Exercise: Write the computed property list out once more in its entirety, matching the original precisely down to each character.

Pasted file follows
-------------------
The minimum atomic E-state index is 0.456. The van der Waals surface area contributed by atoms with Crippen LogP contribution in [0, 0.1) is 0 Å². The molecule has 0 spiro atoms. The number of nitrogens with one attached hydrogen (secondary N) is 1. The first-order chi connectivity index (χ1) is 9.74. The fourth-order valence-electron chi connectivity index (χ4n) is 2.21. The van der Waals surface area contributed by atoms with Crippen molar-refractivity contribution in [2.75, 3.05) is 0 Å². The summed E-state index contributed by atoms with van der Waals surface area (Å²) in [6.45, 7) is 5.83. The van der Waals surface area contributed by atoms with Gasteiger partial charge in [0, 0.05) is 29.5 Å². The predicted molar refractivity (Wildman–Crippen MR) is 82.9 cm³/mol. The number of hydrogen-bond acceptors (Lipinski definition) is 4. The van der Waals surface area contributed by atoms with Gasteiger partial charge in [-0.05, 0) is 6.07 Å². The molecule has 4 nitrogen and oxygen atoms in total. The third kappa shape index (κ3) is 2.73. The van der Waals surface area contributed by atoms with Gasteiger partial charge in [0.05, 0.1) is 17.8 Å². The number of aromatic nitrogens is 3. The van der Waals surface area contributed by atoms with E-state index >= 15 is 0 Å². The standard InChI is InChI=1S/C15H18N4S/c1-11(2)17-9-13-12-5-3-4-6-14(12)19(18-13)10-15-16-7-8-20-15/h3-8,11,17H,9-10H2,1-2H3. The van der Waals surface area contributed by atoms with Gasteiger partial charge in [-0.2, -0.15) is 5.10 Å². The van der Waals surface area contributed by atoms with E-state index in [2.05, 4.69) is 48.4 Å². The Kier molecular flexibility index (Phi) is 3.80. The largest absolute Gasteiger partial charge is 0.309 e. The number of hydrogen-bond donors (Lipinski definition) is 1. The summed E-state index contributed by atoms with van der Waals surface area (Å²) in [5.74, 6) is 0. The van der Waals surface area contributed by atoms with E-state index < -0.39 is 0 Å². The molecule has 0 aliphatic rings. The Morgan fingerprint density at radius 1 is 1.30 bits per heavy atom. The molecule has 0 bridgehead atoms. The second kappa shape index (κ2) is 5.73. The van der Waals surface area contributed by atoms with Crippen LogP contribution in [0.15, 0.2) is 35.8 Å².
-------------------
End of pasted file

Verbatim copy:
The minimum atomic E-state index is 0.456. The van der Waals surface area contributed by atoms with Crippen LogP contribution in [0, 0.1) is 0 Å². The molecule has 0 spiro atoms. The number of nitrogens with one attached hydrogen (secondary N) is 1. The first-order chi connectivity index (χ1) is 9.74. The fourth-order valence-electron chi connectivity index (χ4n) is 2.21. The van der Waals surface area contributed by atoms with Crippen molar-refractivity contribution in [2.75, 3.05) is 0 Å². The summed E-state index contributed by atoms with van der Waals surface area (Å²) in [6.45, 7) is 5.83. The van der Waals surface area contributed by atoms with Gasteiger partial charge in [0, 0.05) is 29.5 Å². The predicted molar refractivity (Wildman–Crippen MR) is 82.9 cm³/mol. The number of hydrogen-bond acceptors (Lipinski definition) is 4. The van der Waals surface area contributed by atoms with Gasteiger partial charge in [-0.05, 0) is 6.07 Å². The molecule has 4 nitrogen and oxygen atoms in total. The third kappa shape index (κ3) is 2.73. The van der Waals surface area contributed by atoms with Gasteiger partial charge in [0.05, 0.1) is 17.8 Å². The number of aromatic nitrogens is 3. The van der Waals surface area contributed by atoms with E-state index >= 15 is 0 Å². The standard InChI is InChI=1S/C15H18N4S/c1-11(2)17-9-13-12-5-3-4-6-14(12)19(18-13)10-15-16-7-8-20-15/h3-8,11,17H,9-10H2,1-2H3. The van der Waals surface area contributed by atoms with Gasteiger partial charge in [-0.2, -0.15) is 5.10 Å². The van der Waals surface area contributed by atoms with E-state index in [2.05, 4.69) is 48.4 Å². The Kier molecular flexibility index (Phi) is 3.80. The largest absolute Gasteiger partial charge is 0.309 e. The number of hydrogen-bond donors (Lipinski definition) is 1. The summed E-state index contributed by atoms with van der Waals surface area (Å²) in [5.74, 6) is 0. The van der Waals surface area contributed by atoms with E-state index < -0.39 is 0 Å². The molecule has 0 aliphatic rings. The Morgan fingerprint density at radius 1 is 1.30 bits per heavy atom. The molecule has 0 bridgehead atoms. The second kappa shape index (κ2) is 5.73. The van der Waals surface area contributed by atoms with Crippen LogP contribution in [0.15, 0.2) is 35.8 Å².